advertisement
 

  Back to Ask the Diabetes Team Ask the Diabetes Team
Question:

From California, USA:

My 14 year old son was diagnosed with diabetes four months ago. His islet cell antibodies were negative but his GAD-65 was 4.3. He is doing extremely well with one unit of Ultralente at breakfast and dinner combined with one unit of Humalog with every meal. Are there any precautions available to prolong this honeymoon period and are there any complications to be aware of from his GAD-65 results?

Answer:

I showed your e-mail to the doctor who does our antibody testing and he was not able to comment on the figure for anti GAD because it was on a different scale to ours, but I will assume that it was positive. There have been many attempts to prolong the honeymoon period and big trials are going on in the US and in Europe to see if either small doses of insulin by injection or orally or the vitamin nicotinamide will do this. In the past, a number of other drugs have been tried and the only one that was successful was with a medication called cyclosporin. However, after a year or so, there was a significant risk of kidney damage. The only other successful attempt that I know of has been the use of nicotinamide in antibody positive school children in New Zealand. In this study, daily nicotinamide seems to have deferred insulin dependence in about 60% for as long as eight years, but, if the vitamin was stopped, clinical diabetes soon followed. In trials where insulin was already needed, nicotinamide had no effect.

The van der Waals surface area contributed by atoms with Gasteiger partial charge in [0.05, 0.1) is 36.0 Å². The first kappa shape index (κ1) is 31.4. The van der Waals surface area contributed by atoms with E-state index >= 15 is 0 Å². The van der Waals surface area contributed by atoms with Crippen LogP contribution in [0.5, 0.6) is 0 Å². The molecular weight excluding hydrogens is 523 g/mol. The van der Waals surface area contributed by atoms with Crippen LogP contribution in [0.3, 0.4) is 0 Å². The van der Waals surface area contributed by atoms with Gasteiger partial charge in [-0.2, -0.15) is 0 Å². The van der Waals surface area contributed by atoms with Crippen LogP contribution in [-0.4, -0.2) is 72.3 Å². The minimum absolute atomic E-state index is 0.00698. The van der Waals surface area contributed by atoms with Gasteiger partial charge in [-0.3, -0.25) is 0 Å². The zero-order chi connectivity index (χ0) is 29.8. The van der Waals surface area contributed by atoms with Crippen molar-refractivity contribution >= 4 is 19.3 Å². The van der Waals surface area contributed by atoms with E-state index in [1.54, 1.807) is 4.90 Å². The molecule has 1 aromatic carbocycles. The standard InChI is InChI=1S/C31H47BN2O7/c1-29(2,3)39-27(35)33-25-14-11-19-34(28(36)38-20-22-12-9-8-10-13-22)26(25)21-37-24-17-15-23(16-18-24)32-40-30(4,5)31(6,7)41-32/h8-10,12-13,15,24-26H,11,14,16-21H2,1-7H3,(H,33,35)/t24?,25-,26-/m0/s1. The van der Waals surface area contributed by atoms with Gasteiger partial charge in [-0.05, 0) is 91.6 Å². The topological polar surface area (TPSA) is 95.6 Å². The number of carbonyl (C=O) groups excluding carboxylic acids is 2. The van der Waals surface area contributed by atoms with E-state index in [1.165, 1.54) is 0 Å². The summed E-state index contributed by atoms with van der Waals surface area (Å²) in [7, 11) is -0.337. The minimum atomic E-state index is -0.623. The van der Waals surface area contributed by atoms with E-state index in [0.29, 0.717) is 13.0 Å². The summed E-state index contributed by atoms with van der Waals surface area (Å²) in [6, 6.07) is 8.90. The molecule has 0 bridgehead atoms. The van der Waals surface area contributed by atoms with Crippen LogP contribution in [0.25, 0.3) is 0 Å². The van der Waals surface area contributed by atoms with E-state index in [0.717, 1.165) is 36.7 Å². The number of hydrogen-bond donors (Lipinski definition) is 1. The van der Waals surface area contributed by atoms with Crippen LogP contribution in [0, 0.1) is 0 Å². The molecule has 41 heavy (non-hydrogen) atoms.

The only important complication to avoid at this stage is severe hypoglycemia at a time when you are trying to balance diet, exercise and insulin dose so as to keep blood sugars as near to normal as possible. I am sure that this is something that your diabetes team has already talked to you about.

DOB

DTQ-20000328162705
Original posting 31 Jul 2000
Posted to Honeymoon

  
advertisement


                 
  Home Return to Top

Last Updated: Tuesday April 06, 2010 15:09:12
This Internet site provides information of a general nature and is designed for educational purposes only. If you have any concerns about your own health or the health of your child, you should always consult with a physician or other health care professional.

This site is published by T-1 Today, Inc. (d/b/a Children with Diabetes), a 501c3 not-for-profit organization, which is responsible for its contents.
By using this site, you agree to our Terms of Use, Legal Notice, and Privacy Policy.
© Children with Diabetes, Inc. 1995-2015. Comments and Feedback.